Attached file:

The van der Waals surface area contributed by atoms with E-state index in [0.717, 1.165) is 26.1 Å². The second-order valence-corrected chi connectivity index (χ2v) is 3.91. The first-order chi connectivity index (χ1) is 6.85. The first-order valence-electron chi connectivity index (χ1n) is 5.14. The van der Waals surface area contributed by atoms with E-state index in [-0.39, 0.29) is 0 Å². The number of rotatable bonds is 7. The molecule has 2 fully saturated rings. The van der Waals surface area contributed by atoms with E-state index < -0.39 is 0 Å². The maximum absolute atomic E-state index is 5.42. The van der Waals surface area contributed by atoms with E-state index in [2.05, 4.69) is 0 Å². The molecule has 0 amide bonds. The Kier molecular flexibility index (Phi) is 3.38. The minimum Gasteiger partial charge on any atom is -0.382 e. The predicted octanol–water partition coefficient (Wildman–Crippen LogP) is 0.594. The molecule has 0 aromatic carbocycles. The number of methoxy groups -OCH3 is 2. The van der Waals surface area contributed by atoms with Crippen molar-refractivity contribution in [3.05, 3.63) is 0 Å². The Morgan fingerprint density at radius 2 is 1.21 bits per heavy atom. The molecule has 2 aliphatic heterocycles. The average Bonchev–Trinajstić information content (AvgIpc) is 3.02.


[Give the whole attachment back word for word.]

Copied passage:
The van der Waals surface area contributed by atoms with E-state index in [0.717, 1.165) is 26.1 Å². The second-order valence-corrected chi connectivity index (χ2v) is 3.91. The first-order chi connectivity index (χ1) is 6.85. The first-order valence-electron chi connectivity index (χ1n) is 5.14. The van der Waals surface area contributed by atoms with E-state index in [-0.39, 0.29) is 0 Å². The number of rotatable bonds is 7. The molecule has 2 fully saturated rings. The van der Waals surface area contributed by atoms with E-state index < -0.39 is 0 Å². The maximum absolute atomic E-state index is 5.42. The van der Waals surface area contributed by atoms with E-state index in [2.05, 4.69) is 0 Å². The molecule has 0 amide bonds. The Kier molecular flexibility index (Phi) is 3.38. The minimum Gasteiger partial charge on any atom is -0.382 e. The predicted octanol–water partition coefficient (Wildman–Crippen LogP) is 0.594. The molecule has 0 aromatic carbocycles. The number of methoxy groups -OCH3 is 2. The van der Waals surface area contributed by atoms with Crippen molar-refractivity contribution in [3.05, 3.63) is 0 Å². The Morgan fingerprint density at radius 2 is 1.21 bits per heavy atom. The molecule has 2 aliphatic heterocycles. The average Bonchev–Trinajstić information content (AvgIpc) is 3.02.